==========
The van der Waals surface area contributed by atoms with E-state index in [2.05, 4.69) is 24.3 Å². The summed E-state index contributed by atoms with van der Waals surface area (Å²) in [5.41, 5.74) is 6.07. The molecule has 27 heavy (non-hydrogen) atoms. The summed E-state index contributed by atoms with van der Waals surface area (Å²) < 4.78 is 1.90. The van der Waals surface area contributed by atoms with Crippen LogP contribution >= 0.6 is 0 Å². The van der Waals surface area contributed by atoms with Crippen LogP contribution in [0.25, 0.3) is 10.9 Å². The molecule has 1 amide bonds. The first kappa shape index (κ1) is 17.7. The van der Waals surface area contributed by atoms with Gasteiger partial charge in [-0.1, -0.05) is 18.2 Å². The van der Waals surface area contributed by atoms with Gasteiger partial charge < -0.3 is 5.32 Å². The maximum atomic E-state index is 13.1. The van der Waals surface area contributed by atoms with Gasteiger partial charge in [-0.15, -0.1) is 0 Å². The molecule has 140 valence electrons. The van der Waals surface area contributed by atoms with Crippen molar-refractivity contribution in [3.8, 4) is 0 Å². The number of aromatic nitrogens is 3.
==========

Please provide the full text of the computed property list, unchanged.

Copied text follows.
The van der Waals surface area contributed by atoms with E-state index in [2.05, 4.69) is 24.3 Å². The summed E-state index contributed by atoms with van der Waals surface area (Å²) in [5.41, 5.74) is 6.07. The molecule has 27 heavy (non-hydrogen) atoms. The summed E-state index contributed by atoms with van der Waals surface area (Å²) < 4.78 is 1.90. The van der Waals surface area contributed by atoms with Crippen LogP contribution >= 0.6 is 0 Å². The van der Waals surface area contributed by atoms with Crippen LogP contribution in [0.25, 0.3) is 10.9 Å². The molecule has 1 amide bonds. The first kappa shape index (κ1) is 17.7. The van der Waals surface area contributed by atoms with Gasteiger partial charge in [-0.1, -0.05) is 18.2 Å². The van der Waals surface area contributed by atoms with Gasteiger partial charge < -0.3 is 5.32 Å². The maximum atomic E-state index is 13.1. The van der Waals surface area contributed by atoms with Gasteiger partial charge in [-0.15, -0.1) is 0 Å². The molecule has 140 valence electrons. The van der Waals surface area contributed by atoms with Crippen molar-refractivity contribution in [3.8, 4) is 0 Å². The number of aromatic nitrogens is 3.